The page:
Klezmer Maudlin can only charge a percentage of any recovery received and never charge you an up-front fee for our services.  With limited exceptions, we also will collect our out-of-pocket expenses from the recovery and not from you. If you hire us with an offer already given to you, we will typically agree not to charge an attorney fee unless we recover additional money.  For example, if you hire us with an offer already of $5,000.00 and 3 months later we tell you we can only get you $5,000.00, we will typically not charge you.

We will discuss this in more detail at the initial meeting and put our agreement in writing. If you have any questions regarding our attorney’s fee, please contact us at 1-800-809-3776.


Using Sick, Personal, and Vacation Days During Your Workers’ Compensation Claim


The employer cannot force an injured worker to use his or her vacation, personal, or sick days in place of receiving disability benefits in a workers’ compensation case.

Nonetheless, when an injured worker is not receiving workers’ compensation benefits because his or her claim has been denied, it may be necessary for him or her to use this approved time off in order to avoid violating the company’s policy for unexcused absences. Violating such might lead to the injured worker getting fired, and the Workers’ Compensation Act does not protect an injured worker from this happening.

The law also does not require employers to continue to offer vacation, personal, or sick days while the injured worker is off on total or partial disability. However, if you have a collective bargaining agreement, that agreement may require your employer to continue to offer these benefits.

When an Employer or Insurance Carrier Acts in Bad Faith or Lacks Due Diligence


The Indiana Worker’s Compensation Act gives the Worker’s Compensation Board the authority to determine if an employer or the employer’s worker’s compensation carrier acted in bad faith or lacked due diligence in handling an injured worker’s claim. These terms simply refer to the responsibility of employers and worker’s compensation insurance carriers to handle claims with persistence, attentiveness, and in good trust.

If an employer or their insurance carrier is found to have acted in bad faith or lacked due diligence, the Board can impose fines which are to be paid to the injured employee between the amount of $500 and $20,000. Additionally, attorney fees may be awarded by the Board in these cases of up to 33 1/3% of the amount awarded to the injured worker.

How do I cover my loss of income if my worker’s compensation claim is denied?


If your claim is denied, you will not receive lost wages from worker’s compensation for time off work, even if your personal doctor has ordered you off work, unless you are successful later on in winning your contested claim.

Get an Off Work Slip

In order to prove you are entitled to lost wages, you will need to make sure that you obtain an off work slip for each of the days that your doctor orders you off work as a result of your work injury. This is especially important to do if you treat with different doctors each time you receive treatment particularly at facilities such as a veteran’s hospital or a public hospital.

Use Your Paid Time Off

Further, in order to not jeopardize your job, you should consider using paid vacation time, sick days, or personal days when you need to be off for the work injury, or you can file for short-term/long-term disability benefits if this is offered by your employer. You can also request up to 12 weeks of unpaid time off through The Family and Medical Leave Act (FMLA) if both you and your employer qualify for FMLA. Please note that if you use FMLA and do not return to your job at the end of 12 weeks, you may be fired.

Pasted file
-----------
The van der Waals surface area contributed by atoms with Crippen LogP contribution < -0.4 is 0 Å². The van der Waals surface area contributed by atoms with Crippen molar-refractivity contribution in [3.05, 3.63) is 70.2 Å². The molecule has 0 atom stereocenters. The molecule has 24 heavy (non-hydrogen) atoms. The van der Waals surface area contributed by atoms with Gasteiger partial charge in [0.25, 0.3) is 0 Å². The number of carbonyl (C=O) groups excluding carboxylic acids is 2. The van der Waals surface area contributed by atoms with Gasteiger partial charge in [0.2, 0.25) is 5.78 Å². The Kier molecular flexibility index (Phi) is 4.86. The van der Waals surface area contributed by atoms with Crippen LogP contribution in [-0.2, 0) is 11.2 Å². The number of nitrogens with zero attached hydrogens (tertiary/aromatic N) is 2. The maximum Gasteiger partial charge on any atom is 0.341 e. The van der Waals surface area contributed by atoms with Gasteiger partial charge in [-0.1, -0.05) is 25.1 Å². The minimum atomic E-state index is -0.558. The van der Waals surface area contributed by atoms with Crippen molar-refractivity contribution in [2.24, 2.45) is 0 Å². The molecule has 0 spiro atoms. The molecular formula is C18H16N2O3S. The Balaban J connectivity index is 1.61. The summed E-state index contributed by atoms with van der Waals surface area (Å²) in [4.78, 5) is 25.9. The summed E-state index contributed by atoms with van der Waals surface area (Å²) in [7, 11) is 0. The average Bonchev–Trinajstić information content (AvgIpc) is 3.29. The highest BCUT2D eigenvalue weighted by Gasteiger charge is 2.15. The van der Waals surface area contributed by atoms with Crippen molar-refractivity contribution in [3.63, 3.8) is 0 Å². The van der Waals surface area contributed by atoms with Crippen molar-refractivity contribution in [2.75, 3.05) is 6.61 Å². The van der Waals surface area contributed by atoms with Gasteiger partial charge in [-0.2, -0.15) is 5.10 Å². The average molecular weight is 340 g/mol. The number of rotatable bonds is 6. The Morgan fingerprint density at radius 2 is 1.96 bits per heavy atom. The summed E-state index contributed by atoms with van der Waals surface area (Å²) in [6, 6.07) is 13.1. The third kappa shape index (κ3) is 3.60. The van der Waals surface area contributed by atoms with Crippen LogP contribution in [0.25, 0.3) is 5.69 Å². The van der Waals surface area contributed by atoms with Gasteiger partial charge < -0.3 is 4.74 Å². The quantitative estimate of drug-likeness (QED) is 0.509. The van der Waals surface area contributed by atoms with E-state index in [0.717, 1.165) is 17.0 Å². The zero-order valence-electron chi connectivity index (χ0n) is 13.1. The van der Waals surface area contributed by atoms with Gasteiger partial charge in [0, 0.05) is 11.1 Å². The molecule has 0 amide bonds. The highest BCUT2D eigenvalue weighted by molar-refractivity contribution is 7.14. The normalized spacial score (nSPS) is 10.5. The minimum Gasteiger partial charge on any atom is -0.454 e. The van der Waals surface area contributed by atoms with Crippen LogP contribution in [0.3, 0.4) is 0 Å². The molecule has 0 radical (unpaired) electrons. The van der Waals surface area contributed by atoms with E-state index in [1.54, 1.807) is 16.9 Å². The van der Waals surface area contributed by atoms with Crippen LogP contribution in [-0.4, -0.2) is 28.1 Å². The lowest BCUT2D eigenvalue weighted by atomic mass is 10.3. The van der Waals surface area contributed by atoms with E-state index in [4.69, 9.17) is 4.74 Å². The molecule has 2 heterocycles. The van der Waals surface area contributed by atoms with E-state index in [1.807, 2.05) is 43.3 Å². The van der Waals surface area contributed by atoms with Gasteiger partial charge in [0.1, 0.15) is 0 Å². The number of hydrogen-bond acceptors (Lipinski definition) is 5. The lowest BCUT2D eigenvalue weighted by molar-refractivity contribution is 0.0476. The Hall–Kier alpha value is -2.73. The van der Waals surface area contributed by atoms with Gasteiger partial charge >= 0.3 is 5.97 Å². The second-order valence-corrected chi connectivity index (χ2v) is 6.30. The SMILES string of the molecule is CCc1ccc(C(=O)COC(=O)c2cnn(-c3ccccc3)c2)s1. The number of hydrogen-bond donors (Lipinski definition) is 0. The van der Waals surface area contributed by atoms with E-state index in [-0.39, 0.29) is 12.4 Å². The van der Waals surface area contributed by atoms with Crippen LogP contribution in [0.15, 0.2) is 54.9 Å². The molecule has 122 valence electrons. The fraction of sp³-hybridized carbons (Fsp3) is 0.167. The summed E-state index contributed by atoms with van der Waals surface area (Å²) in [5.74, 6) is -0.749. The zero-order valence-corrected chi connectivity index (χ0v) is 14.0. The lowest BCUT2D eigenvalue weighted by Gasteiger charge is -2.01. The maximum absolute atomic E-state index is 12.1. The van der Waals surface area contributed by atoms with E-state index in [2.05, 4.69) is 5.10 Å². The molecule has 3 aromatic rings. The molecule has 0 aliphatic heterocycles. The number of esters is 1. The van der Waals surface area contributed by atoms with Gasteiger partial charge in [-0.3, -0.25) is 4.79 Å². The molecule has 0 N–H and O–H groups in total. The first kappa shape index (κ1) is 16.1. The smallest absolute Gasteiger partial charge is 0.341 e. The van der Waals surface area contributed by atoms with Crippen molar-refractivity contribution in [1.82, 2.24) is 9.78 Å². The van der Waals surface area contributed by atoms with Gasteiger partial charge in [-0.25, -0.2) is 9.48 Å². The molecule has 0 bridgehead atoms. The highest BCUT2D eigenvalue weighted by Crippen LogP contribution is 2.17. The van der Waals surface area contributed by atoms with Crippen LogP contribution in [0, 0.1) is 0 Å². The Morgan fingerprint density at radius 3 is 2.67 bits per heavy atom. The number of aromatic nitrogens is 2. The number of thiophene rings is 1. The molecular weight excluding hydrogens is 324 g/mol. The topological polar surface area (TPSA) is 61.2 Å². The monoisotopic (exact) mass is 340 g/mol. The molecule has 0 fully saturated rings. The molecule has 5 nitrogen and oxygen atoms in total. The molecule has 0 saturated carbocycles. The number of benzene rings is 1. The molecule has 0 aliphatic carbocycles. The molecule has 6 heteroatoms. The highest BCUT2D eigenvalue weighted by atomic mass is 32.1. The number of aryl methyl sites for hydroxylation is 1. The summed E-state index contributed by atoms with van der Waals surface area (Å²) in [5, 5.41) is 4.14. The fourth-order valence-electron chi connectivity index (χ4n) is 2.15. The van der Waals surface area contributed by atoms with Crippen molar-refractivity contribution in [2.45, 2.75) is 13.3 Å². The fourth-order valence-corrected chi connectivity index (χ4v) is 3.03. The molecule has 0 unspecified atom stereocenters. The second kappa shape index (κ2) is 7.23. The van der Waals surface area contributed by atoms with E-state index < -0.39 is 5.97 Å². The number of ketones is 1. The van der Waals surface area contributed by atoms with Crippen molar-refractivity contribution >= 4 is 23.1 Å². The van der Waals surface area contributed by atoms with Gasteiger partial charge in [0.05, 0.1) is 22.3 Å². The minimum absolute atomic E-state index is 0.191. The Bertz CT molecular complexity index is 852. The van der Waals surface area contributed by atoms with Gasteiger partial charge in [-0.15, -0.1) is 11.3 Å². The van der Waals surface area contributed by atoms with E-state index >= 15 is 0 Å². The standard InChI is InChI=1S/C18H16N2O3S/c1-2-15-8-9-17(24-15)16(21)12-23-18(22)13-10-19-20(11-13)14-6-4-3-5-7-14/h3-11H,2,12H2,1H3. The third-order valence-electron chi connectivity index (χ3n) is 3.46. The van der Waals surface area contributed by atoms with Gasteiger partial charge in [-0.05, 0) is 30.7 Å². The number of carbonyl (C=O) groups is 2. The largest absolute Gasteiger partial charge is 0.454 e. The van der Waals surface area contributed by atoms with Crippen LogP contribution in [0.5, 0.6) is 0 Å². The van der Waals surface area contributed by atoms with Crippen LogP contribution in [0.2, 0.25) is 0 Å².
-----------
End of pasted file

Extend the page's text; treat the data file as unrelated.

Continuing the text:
Medical Treatment for a Denied Work Injury Claim


Medical treatment will be at your expense if worker’s compensation denies your work injury claim.

Your options are to:

  1. Pay out of your own pocket, OR
  2. File with private health insurance

Keep accurate records of the expenses you accumulate for treatment related to your work injury because this information will be needed if you contest the denial of your claim. If your private health insurance pays for your medical treatment and you end up being awarded worker’s compensation benefits, then your health insurance company should be reimbursed by the worker’s compensation insurance carrier. Make sure this issue is addressed before signing the final settlement agreement. Otherwise, you may be responsible for reimbursing your private health insurance out of your settlement money.

If you do contest the fact that your claim was denied by your employer’s insurance carrier, and you file an Application for Adjustment of Claim (AAC) with the Worker’s Compensation Board, then medical providers who have treated your work injury cannot try to collect payment from you until it is determined who– either you or your employer’s insurance carrier– is responsible to pay. In order for medical providers to be considered for payment when the Board determines who is responsible to pay for your medical treatment, the provider should file an Application for Adjustment of Claim for Provider Fee (Form 18487) with the Board. An Ombudsman can assist with completing this form.

This rule only applies to those who treat you for the work injury. So, if your credit card company is coming after you for not making the required payments, even if the reason  you cannot make these payments is because you are not working now as a result of your work accident, you will not be protected by your worker’s compensation case. Similarly, if you have a collector calling you about a dental bill that is unrelated to your work accident, there is nothing you can do about it through your worker’s compensation case.